Weapon and armour construction guidelines

All weapons and armour must be checked by members of the Legacy LRP weapons checking team before being used. This team and the referee team will also arrange for training on how to fight safely.

All weapons and armour will be judged individually on site at an event but below is a guide on acceptable construction for use at Legacy LRP events (based on guidelines originally created by Emma Woods).

Melee weapons

  • Striking surfaces such as the edge of a blade, mace head or a haft of a pole arm must be padded with sufficient foam to prevent the core from being felt on a blow. As a guide a thickness of at least 12mm LD45 foam is generally sufficient for one handed swords.
  • For large flat striking surfaces such as a hammerhead a low density foam layer is recommended to reduce both the weight and impact of a weapon.
  • Surfaces not intended to be striking surface such as the flat of a blade or pommel must also be padded sufficiently so that an accidental blow will not cause injury. Any wrappings on hafts or pommels must be a soft material such as thin leather. As a guide a thickness of at least 6mm LD45 foam is sufficient on the flat of a one handed blade.
  • Foam padding must be securely affixed to the core along the entire length of a weapon, and if built in layers, the layers must be securely fixed to each other.
  • A hilt or handle must be securely affixed to the core of a weapon and any wrapping on a hilt must also be affixed to ensure the weapon does not turn in use or become uncontrolled.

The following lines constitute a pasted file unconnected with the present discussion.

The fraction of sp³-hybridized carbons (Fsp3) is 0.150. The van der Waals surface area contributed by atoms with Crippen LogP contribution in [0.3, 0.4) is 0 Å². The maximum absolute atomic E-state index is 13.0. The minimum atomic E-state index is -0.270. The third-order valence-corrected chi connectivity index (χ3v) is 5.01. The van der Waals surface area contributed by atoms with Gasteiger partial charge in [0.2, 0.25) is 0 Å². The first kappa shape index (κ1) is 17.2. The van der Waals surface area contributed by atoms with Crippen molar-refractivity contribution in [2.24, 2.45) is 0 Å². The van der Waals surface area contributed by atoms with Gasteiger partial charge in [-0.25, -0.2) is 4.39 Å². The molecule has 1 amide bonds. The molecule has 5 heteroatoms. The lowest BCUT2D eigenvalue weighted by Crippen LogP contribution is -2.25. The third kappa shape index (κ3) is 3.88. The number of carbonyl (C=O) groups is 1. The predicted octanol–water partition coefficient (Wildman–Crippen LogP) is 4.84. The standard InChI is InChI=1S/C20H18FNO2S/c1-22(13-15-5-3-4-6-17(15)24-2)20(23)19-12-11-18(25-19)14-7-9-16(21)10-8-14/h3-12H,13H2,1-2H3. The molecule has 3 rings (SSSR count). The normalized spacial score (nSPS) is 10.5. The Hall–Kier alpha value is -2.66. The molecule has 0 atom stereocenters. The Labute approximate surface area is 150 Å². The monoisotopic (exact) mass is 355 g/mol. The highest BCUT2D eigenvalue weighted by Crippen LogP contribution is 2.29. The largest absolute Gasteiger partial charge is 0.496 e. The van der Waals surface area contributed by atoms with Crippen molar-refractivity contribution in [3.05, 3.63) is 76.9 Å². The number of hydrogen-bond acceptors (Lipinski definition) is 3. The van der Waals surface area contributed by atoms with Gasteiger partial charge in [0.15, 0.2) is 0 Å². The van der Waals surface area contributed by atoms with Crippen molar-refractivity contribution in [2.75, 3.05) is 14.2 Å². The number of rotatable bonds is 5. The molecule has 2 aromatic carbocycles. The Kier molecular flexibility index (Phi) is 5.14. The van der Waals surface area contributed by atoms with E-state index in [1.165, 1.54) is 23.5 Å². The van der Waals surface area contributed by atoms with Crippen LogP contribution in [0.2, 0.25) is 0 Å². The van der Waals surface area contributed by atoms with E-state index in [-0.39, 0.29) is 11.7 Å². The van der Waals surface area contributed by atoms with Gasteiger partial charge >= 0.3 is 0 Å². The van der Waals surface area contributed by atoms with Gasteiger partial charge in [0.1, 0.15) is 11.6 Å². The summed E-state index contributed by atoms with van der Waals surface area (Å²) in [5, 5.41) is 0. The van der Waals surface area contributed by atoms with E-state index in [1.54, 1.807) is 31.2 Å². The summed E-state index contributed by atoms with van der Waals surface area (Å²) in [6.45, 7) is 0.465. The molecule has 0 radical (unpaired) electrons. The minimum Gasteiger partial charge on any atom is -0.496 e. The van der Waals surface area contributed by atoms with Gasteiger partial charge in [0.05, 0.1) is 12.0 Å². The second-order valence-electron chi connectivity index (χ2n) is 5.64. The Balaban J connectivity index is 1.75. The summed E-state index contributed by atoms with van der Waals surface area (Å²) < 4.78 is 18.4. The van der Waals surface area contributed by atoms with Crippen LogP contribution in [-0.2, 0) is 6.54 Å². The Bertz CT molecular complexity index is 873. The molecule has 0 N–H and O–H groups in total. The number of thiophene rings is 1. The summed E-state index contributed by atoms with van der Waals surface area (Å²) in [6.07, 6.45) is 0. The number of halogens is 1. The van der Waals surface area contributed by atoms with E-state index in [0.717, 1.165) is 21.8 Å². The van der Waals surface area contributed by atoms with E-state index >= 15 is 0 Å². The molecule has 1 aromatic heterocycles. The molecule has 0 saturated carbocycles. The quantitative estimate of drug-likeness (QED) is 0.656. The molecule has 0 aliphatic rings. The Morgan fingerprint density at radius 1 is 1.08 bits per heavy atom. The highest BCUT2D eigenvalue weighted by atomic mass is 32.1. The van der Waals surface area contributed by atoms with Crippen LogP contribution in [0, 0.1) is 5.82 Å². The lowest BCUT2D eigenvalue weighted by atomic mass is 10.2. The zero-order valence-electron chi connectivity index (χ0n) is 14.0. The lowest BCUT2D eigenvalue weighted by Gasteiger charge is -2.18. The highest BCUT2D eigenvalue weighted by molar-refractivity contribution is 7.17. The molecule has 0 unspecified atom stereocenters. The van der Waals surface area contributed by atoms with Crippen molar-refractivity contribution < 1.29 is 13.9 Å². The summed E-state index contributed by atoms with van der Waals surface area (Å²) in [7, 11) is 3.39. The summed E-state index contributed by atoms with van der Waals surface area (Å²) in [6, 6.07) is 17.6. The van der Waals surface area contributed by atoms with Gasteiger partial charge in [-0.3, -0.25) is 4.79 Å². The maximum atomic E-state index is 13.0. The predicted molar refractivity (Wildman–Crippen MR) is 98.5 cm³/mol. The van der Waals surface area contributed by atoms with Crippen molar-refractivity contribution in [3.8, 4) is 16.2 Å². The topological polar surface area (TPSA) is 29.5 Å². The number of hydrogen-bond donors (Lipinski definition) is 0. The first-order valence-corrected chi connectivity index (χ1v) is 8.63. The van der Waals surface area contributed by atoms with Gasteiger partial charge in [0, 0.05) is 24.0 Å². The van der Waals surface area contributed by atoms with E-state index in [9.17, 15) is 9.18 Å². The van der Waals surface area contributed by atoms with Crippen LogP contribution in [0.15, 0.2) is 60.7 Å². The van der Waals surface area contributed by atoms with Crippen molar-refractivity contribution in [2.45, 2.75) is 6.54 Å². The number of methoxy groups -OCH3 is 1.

• A hilt or handle that will never be striking surface may be of solid construction such as wood e.g. the handle of a one or two handled sword is not a striking surface but the haft of a polearm may be a striking surface so must be padded as per non striking surfaces.
  • Any protrusions such as a guard, quillons, spikes, studs or jewellery must be coreless and made purely of foam or other suitably soft materials. Protusions on striking surfaces such as spikes on a mace head or the back of a war hammer must be collapsible.
  • Thrusting weapons must have a collapsible tip of securely attached low density foam on the outside and a layer of higher density foam underneath so that the impact of a thrusting blow is moderated and dispersed and the core cannot protrude.  
  • A core must be sufficiently rigid such that the weapon is not too “whippy” but with sufficient give to reduce the force of a blow, especially for heavier weapons. A core must be a material that is resistant to shattering but that will spring back to shape after flexing. As a guide cores made from glass reinforced plastic or carbon fibre are suitable but wood, metal or bamboo are not suitable.
  • Thrown weapons should not have a rigid core or be too heavy.
  • Flail type weapons must have coreless striking surfaces. The link must be made of a soft flexible material and the overall length of the flexible section must be short enough not to wrap around a limb or neck. As a guide links made of foam, leather or soft string are sufficient and common designs feature two half links attached to handle and striking head with one full link connecting them.
  • Hooking weapons must have internal reinforcement to ensure a hooking area is not ripped off or the core exposed. A hook must still be padded as per a striking surface.